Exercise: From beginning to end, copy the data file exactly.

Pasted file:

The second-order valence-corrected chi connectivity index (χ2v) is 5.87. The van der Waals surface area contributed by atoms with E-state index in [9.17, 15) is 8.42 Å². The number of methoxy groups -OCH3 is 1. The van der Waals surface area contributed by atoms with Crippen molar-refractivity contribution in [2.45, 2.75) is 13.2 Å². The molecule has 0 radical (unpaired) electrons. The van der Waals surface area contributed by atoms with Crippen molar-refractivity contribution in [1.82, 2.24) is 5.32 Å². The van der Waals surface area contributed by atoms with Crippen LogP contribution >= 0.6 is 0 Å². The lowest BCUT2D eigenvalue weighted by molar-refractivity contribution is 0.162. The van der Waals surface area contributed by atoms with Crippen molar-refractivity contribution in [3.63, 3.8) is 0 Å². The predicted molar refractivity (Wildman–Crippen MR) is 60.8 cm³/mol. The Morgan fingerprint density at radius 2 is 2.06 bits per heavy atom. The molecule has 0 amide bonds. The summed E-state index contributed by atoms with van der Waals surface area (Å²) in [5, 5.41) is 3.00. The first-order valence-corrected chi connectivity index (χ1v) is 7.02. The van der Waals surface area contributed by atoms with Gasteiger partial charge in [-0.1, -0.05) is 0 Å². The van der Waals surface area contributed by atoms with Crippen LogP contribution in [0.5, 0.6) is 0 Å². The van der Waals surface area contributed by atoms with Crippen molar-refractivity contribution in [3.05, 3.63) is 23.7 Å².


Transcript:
The second-order valence-corrected chi connectivity index (χ2v) is 5.87. The van der Waals surface area contributed by atoms with E-state index in [9.17, 15) is 8.42 Å². The number of methoxy groups -OCH3 is 1. The van der Waals surface area contributed by atoms with Crippen molar-refractivity contribution in [2.45, 2.75) is 13.2 Å². The molecule has 0 radical (unpaired) electrons. The van der Waals surface area contributed by atoms with Crippen molar-refractivity contribution in [1.82, 2.24) is 5.32 Å². The van der Waals surface area contributed by atoms with Crippen LogP contribution >= 0.6 is 0 Å². The lowest BCUT2D eigenvalue weighted by molar-refractivity contribution is 0.162. The van der Waals surface area contributed by atoms with Crippen molar-refractivity contribution in [3.63, 3.8) is 0 Å². The predicted molar refractivity (Wildman–Crippen MR) is 60.8 cm³/mol. The Morgan fingerprint density at radius 2 is 2.06 bits per heavy atom. The molecule has 0 amide bonds. The summed E-state index contributed by atoms with van der Waals surface area (Å²) in [5, 5.41) is 3.00. The first-order valence-corrected chi connectivity index (χ1v) is 7.02. The van der Waals surface area contributed by atoms with Gasteiger partial charge in [-0.1, -0.05) is 0 Å². The van der Waals surface area contributed by atoms with Crippen LogP contribution in [0.5, 0.6) is 0 Å². The van der Waals surface area contributed by atoms with Crippen molar-refractivity contribution in [3.05, 3.63) is 23.7 Å².